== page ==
(Begin by reading the Gospel. Sometimes it is good to have someone read it to you. The Word is meant to be heard.)
In the Gospel for this Sunday, Jesus and his friends are at the Temple in Jerusalem. We know that Jerusalem is the most holy city for the Jewish people because this is where the Temple is. Inside the Temple, God has made a home. The Temple, built on the highest point in the city, can be seen from all over Jerusalem and even outside the walls. It is ever a reminder of the long-lasting relationship—the covenant relationship—the people have with God. People come from all over the city each day, to pray and make offerings to the Giver of Life. They come to the Temple to celebrate this covenant relationship with the Creator of all that is good. At least, some people do.
As Jesus taught, he said, “Beware of the scribes, who like to walk around in long robes, and to be greeted with respect in the marketplaces, and to have the best seats in the synagogues and places of honour at banquets! They devour widows’ houses and for the sake of appearance say long prayers. They will receive the greater condemnation.”
What does Jesus see as he teaches in the Temple? His attention seems to be caught by some of the scribes—those people who study and copy out the Word of God. He must be studying their behaviour, for he notices that a number of them are not here at the Temple to worship. They are not here to celebrate the covenant. What are they doing instead? Strutting around in their long robes. Why? Jesus sees that they want people to notice them, to treat them with respect, to think of them as better than everyone else. Devouring widow's houses? Jesus sees that they benefit from others' misfortune. Saying long prayers? Jesus sees that they do not worship God, but pray "for the sake of appearance"—to look good. Not to be good. Not because they have life from the One who is Good.
When Jesus sees all this in the Temple of God, we wonder what goes on inside of his heart.
Jesus sat down opposite the treasury, and watched the crowd putting money into the treasury. Many rich people put in large sums.
The Temple never seems to be finished. Always there are repairs, improvements, upkeep. If it is going to be a beautiful, special home for God, money is needed. At least, that is the idea.
People who study the Bible believe that "the treasury" refers to the collection container for the money. Research shows that it is made of metal and shaped like a trumpet. We know that the people do not have dollar bills, only coins. What a clatter is made as all those coins are dropped into the treasury! Imagine the sound! Everyone around must notice.
What does Jesus see as he watches in the Temple? Does he see people offering what they can in celebration of the life they receive from the Giver of Life? Does he see people offering their money as a way to live the covenant with the Creator of all that is good? Or does he see people hoping to be seen giving large sums of money, to be noticed for their great generosity?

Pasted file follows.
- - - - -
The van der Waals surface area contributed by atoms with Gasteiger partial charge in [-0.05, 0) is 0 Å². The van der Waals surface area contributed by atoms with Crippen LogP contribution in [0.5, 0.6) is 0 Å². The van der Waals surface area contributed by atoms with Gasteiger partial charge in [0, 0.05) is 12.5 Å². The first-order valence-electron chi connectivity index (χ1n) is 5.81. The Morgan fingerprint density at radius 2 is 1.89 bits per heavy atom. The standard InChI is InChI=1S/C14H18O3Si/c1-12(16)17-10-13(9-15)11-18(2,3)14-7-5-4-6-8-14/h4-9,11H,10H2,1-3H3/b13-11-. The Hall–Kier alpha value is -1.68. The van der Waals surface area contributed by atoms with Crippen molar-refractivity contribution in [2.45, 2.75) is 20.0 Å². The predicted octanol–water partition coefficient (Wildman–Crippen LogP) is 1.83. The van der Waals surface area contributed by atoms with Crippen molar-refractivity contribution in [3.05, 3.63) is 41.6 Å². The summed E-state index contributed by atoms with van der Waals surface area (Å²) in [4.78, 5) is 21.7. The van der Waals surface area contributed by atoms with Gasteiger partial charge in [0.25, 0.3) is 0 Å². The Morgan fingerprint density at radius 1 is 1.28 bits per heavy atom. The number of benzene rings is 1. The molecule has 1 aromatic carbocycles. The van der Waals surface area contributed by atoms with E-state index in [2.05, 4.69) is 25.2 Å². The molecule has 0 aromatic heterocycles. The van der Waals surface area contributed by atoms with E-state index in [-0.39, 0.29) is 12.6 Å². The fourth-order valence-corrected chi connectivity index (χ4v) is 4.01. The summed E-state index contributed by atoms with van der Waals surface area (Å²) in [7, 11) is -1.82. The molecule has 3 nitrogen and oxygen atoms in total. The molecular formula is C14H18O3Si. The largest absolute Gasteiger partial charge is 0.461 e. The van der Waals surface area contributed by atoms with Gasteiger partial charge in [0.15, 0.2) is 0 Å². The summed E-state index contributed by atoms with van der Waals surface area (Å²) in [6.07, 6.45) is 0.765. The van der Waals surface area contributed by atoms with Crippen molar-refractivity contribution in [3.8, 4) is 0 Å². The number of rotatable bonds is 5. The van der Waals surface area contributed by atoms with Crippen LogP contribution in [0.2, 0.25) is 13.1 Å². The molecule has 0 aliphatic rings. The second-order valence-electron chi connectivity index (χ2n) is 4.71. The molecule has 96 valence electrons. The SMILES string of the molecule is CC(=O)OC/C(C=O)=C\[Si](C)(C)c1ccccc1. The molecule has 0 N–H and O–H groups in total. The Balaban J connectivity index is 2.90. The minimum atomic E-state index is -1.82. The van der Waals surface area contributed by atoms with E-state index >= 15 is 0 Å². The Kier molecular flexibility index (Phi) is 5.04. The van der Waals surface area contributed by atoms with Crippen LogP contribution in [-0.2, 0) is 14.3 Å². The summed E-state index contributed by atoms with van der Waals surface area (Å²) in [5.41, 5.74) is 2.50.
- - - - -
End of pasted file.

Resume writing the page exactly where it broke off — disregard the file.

If this is what Jesus sees in the Temple of God, we wonder what goes on inside of his heart.
A poor widow came and put in two small copper coins, which are worth a penny.
A widow, we know, is a woman whose husband has died. She has known sorrow. At the time of Jesus, women do not have jobs. They do not own property, or houses of their own. Widows rely on others to have mercy on them, to take them in, to provide for them. All that she has comes from the goodness of others. All that she has is gift.
Then Jesus called his disciples and said to them, “Truly I tell you, this poor widow has put in more than all those who are contributing to the treasury. For all of them have contributed out of their abundance; but she out of her poverty has put in everything she had, all she had to live on.”
What does Jesus see as he watches the widow place her two small coins in the treasury? He certainly does not see someone wanting a great clatter to draw attention to herself.
He sees someone, who knows that all she has is gift, make a gift to God.
He sees someone, who relies on the goodness of others, make an offering to the Creator of all that is good.
He sees someone place her life in the hands of the Giver of Life.
When Jesus sees this in the Temple of God, we wonder what goes on inside of his heart.
From the Temple, built on the highest point of the city, one can see all over Jerusalem and even outside the walls. Perhaps Jesus sees the house of the Last Supper, where he will make a gift of himself to God and to his friends. Perhaps Jesus sees Golgotha, where he will make an offering to the Creator of all that is good. Perhaps he sees the tomb of his burial, where he will be laid after he has placed his own life in the hands of the Giver of Life.
When Jesus sees the poor widow, perhaps he sees himself.
Can we do what she does? Can we take all that we have and make a gift to God?
Does this mean we have to give away our home, our belongings, all of our money? Perhaps. But Jesus shows us that this is not the only way to give all of ourselves.
Does that mean we have to be martyrs, and die for God? Perhaps, but not necessarily, and hopefully not. God is the God of Life, after all!
There are other ways of making an offering of ourselves without making a big clatter. There are other ways of celebrating the covenant we enjoy with God without strutting around needing people to notice us. Perhaps we can think of some ways. Perhaps the Holy Spirit will show us how. Perhaps our hearts will become Temples for God.
When Jesus sees all this in our hearts, we wonder, what goes on inside his?